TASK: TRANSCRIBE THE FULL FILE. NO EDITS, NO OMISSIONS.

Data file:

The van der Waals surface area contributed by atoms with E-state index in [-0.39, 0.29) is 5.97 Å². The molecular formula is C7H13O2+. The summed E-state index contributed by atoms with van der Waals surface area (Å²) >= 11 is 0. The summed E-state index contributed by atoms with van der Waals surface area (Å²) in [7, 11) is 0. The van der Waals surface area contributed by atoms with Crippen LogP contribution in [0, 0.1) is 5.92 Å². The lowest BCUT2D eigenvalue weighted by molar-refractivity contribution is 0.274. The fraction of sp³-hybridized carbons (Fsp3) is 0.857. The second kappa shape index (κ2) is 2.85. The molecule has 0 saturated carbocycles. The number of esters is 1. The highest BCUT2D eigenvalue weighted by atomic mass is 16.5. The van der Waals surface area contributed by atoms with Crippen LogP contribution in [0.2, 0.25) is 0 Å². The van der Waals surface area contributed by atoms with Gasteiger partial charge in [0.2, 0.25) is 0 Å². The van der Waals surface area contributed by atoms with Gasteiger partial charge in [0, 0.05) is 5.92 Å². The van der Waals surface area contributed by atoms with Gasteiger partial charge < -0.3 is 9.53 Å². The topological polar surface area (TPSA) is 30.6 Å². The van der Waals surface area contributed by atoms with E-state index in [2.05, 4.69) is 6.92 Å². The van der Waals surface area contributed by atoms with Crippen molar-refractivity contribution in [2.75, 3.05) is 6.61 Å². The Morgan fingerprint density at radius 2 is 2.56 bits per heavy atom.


The van der Waals surface area contributed by atoms with E-state index in [-0.39, 0.29) is 5.97 Å². The molecular formula is C7H13O2+. The summed E-state index contributed by atoms with van der Waals surface area (Å²) >= 11 is 0. The summed E-state index contributed by atoms with van der Waals surface area (Å²) in [7, 11) is 0. The van der Waals surface area contributed by atoms with Crippen LogP contribution in [0, 0.1) is 5.92 Å². The lowest BCUT2D eigenvalue weighted by molar-refractivity contribution is 0.274. The fraction of sp³-hybridized carbons (Fsp3) is 0.857. The second kappa shape index (κ2) is 2.85. The molecule has 0 saturated carbocycles. The number of esters is 1. The highest BCUT2D eigenvalue weighted by atomic mass is 16.5. The van der Waals surface area contributed by atoms with Crippen LogP contribution in [0.2, 0.25) is 0 Å². The van der Waals surface area contributed by atoms with Gasteiger partial charge in [0.2, 0.25) is 0 Å². The van der Waals surface area contributed by atoms with Gasteiger partial charge in [0, 0.05) is 5.92 Å². The van der Waals surface area contributed by atoms with Gasteiger partial charge < -0.3 is 9.53 Å². The topological polar surface area (TPSA) is 30.6 Å². The van der Waals surface area contributed by atoms with E-state index in [2.05, 4.69) is 6.92 Å². The van der Waals surface area contributed by atoms with Crippen molar-refractivity contribution in [2.75, 3.05) is 6.61 Å². The Morgan fingerprint density at radius 2 is 2.56 bits per heavy atom.